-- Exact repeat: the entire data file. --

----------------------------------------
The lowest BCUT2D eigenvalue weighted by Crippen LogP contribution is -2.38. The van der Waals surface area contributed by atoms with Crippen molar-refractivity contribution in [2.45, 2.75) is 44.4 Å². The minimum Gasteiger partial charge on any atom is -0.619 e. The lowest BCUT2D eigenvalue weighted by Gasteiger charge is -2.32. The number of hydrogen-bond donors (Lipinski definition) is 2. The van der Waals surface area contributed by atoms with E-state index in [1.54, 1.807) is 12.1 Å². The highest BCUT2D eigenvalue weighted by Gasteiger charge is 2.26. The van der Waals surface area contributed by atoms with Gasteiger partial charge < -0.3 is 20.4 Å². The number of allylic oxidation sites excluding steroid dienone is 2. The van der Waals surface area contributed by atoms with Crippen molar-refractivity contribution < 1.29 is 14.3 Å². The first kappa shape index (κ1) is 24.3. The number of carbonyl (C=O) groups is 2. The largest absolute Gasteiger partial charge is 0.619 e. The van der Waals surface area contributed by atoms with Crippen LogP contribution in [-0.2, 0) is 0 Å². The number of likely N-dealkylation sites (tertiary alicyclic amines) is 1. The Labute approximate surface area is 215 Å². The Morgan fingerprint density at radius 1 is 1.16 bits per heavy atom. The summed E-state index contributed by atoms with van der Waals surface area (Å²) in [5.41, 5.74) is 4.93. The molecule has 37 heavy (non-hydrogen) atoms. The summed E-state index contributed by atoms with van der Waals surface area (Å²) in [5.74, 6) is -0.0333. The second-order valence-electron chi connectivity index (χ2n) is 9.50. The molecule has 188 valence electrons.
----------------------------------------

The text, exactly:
The lowest BCUT2D eigenvalue weighted by Crippen LogP contribution is -2.38. The van der Waals surface area contributed by atoms with Crippen molar-refractivity contribution in [2.45, 2.75) is 44.4 Å². The minimum Gasteiger partial charge on any atom is -0.619 e. The lowest BCUT2D eigenvalue weighted by Gasteiger charge is -2.32. The number of hydrogen-bond donors (Lipinski definition) is 2. The van der Waals surface area contributed by atoms with E-state index in [1.54, 1.807) is 12.1 Å². The highest BCUT2D eigenvalue weighted by Gasteiger charge is 2.26. The van der Waals surface area contributed by atoms with Gasteiger partial charge < -0.3 is 20.4 Å². The number of allylic oxidation sites excluding steroid dienone is 2. The van der Waals surface area contributed by atoms with Crippen molar-refractivity contribution < 1.29 is 14.3 Å². The first kappa shape index (κ1) is 24.3. The number of carbonyl (C=O) groups is 2. The largest absolute Gasteiger partial charge is 0.619 e. The van der Waals surface area contributed by atoms with Crippen LogP contribution in [-0.2, 0) is 0 Å². The number of likely N-dealkylation sites (tertiary alicyclic amines) is 1. The Labute approximate surface area is 215 Å². The Morgan fingerprint density at radius 1 is 1.16 bits per heavy atom. The summed E-state index contributed by atoms with van der Waals surface area (Å²) in [5.41, 5.74) is 4.93. The molecule has 37 heavy (non-hydrogen) atoms. The summed E-state index contributed by atoms with van der Waals surface area (Å²) in [5.74, 6) is -0.0333. The second-order valence-electron chi connectivity index (χ2n) is 9.50. The molecule has 188 valence electrons.